The giant sunflowers are the matriarchs of my garden for sure. And I daresay, they are an archetype of a flower’s journey for the entire flowering world because they are so very BIG. Bigger than life, so strong and bold and prolific, bringing joy and beauty and food, to us, to the birds, insects, and all the living world, and I imagine they feed our ancestors as well.
I have grown big, gigantic sunflowers the past two years in my newly fenced garden – the ones that grow 8 to 10 feet tall. They take a bit of nurturing to get started. I germinate the seedlings inside the house, so the birds don’t eat the freshly sprouted seed and then plant them in the fenced garden away from the deer. After that, they take off like a rocket and are such a wonder to watch, growing so tall and strong.
Pictures of sunflowers are almost always of when they are first in bloom, with their maiden heads held high to the morning sun, radiant against a clear blue sky, towering over us. There is so much strength and beauty, bold passion, and naked joy in their huge faces as they meet the day, ready to welcome their beloveds with their sweet nectar. In this stage of their life, they are like a Greek god or goddess in their radiant glory with a perfectly sculpted blemish free body. A quick google search for sunflower images shows 98% of them are in this “smiling faces” stage.
But the initial glory only lasts a few days and then the long ripening of her seed begins and as they swell, the weight of her face-turned-womb pulls her over towards the ground. I love this part of her journey the most. Now she is showing her true power, generating everything she has into ripening her seeds. The strength of the stalk and the back of her seed head support the swelling seed, while the dried yellow petals hang their long locks down from her face, looking like freshly washed, if no longer vibrant, hair. The sunflower might be said to look sad at this stage, but what she is really doing is bearing the weight of all that she is birthing, her heavy womb ripe with seeds bowing reverently to the sacred ground that feeds her.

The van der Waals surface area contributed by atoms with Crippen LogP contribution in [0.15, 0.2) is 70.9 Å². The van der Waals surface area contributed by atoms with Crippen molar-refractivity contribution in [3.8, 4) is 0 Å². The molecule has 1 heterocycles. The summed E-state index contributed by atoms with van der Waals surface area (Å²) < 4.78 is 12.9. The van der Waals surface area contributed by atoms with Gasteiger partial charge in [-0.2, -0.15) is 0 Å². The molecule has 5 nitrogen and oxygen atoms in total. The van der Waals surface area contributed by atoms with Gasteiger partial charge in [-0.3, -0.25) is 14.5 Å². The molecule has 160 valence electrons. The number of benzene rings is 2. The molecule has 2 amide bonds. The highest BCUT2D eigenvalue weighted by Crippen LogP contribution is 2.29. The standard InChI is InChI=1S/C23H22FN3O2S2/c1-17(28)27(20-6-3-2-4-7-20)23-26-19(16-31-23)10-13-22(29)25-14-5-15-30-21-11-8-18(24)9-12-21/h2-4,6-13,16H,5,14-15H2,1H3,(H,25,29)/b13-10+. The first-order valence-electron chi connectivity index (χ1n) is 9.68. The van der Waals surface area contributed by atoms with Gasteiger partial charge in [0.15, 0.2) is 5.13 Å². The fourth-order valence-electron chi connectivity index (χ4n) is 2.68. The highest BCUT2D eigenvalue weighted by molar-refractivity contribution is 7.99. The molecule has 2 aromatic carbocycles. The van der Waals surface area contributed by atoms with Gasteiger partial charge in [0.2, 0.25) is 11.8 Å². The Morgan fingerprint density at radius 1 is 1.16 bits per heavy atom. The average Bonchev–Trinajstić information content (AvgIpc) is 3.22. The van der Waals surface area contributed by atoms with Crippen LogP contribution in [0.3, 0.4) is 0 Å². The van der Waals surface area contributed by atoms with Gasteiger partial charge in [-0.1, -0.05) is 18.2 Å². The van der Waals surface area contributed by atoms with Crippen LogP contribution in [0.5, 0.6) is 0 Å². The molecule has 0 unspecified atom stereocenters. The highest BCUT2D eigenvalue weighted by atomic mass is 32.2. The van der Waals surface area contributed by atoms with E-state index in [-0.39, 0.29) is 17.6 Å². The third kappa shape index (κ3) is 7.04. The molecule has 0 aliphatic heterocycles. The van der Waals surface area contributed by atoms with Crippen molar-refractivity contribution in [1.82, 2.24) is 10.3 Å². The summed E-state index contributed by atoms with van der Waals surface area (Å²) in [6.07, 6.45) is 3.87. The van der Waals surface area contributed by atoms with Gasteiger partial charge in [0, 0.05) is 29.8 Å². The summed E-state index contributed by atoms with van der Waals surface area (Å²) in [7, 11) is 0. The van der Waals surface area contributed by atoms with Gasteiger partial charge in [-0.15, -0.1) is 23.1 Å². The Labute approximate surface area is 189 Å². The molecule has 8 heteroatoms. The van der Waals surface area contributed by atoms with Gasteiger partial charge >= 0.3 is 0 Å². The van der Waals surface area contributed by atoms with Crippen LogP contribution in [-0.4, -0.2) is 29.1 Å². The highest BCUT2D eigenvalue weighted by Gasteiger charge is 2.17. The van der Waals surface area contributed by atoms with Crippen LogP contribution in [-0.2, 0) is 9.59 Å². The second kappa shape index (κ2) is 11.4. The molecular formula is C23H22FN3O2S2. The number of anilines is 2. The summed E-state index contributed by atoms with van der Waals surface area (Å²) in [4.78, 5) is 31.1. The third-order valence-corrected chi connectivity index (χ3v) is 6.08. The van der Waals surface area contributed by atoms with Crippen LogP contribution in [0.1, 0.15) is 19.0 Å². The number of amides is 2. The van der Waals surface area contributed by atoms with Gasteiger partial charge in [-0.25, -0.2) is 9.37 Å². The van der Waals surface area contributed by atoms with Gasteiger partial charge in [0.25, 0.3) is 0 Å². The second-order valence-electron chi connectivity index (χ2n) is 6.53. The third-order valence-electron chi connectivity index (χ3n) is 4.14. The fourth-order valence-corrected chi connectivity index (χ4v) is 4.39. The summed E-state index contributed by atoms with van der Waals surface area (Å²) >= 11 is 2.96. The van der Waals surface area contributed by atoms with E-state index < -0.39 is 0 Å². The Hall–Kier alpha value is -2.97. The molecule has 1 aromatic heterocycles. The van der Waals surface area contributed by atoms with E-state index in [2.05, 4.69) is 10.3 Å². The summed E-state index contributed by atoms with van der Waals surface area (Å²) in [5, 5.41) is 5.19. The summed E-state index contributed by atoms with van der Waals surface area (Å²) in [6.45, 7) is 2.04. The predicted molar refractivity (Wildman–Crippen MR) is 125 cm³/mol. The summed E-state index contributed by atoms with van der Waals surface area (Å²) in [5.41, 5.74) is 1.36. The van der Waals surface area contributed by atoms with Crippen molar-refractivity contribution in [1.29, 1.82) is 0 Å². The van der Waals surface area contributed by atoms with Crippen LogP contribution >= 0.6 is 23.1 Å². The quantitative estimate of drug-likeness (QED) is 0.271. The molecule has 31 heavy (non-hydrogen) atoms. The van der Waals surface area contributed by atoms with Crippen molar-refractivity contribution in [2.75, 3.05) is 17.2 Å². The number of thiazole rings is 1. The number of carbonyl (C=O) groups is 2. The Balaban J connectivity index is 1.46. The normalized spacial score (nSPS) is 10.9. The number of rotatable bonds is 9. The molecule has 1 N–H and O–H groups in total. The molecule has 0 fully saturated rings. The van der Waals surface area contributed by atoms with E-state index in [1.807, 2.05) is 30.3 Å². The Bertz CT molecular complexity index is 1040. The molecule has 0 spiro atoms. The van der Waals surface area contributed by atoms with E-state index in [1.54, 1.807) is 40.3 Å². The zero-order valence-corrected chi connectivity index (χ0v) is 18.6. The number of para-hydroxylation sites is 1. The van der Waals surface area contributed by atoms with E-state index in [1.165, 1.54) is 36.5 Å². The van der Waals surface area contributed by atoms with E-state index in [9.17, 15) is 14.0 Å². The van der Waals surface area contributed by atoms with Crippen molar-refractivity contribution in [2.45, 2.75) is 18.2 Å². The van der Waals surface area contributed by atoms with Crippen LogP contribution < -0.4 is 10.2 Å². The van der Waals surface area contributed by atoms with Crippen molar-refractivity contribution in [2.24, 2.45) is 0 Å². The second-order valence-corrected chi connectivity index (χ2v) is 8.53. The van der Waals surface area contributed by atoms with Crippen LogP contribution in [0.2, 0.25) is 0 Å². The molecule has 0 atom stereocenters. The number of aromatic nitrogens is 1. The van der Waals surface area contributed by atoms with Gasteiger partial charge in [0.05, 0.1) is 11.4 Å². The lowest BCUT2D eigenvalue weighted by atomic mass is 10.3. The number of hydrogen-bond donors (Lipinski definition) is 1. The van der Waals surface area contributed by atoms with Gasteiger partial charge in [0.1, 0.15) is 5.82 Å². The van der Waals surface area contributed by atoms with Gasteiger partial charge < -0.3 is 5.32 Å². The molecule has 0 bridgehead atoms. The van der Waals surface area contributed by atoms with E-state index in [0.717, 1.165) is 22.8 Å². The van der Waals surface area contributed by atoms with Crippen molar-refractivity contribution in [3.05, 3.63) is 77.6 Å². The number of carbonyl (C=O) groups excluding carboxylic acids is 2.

When her seeds are fully ripened, she steps into her crowning glory as the wise elder storing her wisdom in her finished seed until it is needed and then she freely gives it back – as food for the birds and animals, as seed for new plants, as food for the earthworms and mycelium and the dirt. Now she can surrender the last of her life force, her head turning drab and spotted, as the last of her large green leaves yellow and then turn brown and withered. And she waits. For the cold to take her and subsume her, and for the winter soil to incubate her seed.
The sunflower’s sorrow is not that she turns brown and dies. The heartbreak is when we only value her beautiful golden face in the sun and shun the rest of her days. When we don’t value her elder-ness, we negate her entire life’s purpose as it comes to its full fruition. Our culture teaches us to equate the dying sunflower with growing old, with the coming of winter, and with being sad. That is the deeper sorrow, when we put so much energy into resisting these natural cycles of life. We are taught to always strive to be happy and being happy so often requires moving forward with new growth and sunny days, all in a linear progression onward. We are taught to resist the dying, in nature, and in ourselves; to fight it at all costs. But Nature is not like that. Life is cyclical with birth, death, and rebirth and all the myriad of feelings that brings. And that can be SO hard. The sunflower knows that her seed will bring new life the next spring and she knows that she will return to the earth and feed that new life, and that is as it should be.
We miss so much when we only value new growth and warm sunny days. The waning days of autumn and the cold incubation days of winter have their own beauty and are all part of the sunflowers journey. Without them we can’t have her new flowers in the spring. When I resist the waning days of autumn, I only give them power to magnify any feelings of loss and fear I might have of the coming winter. When I resist a feeling of sadness, it looms over me and clings to me. What happens if I let go of controlling it and just allow it to be? To even welcome it?
Resistance to less than joyful feelings is natural, and even often protective, but perhaps sometimes this resistance to what we think we don’t want, don’t want to be, or won’t allow, just magnifies the sorrow. This resistance can rob us of our ability to find the joy and love and purpose right in front of us and create unnecessary agony. In the garden.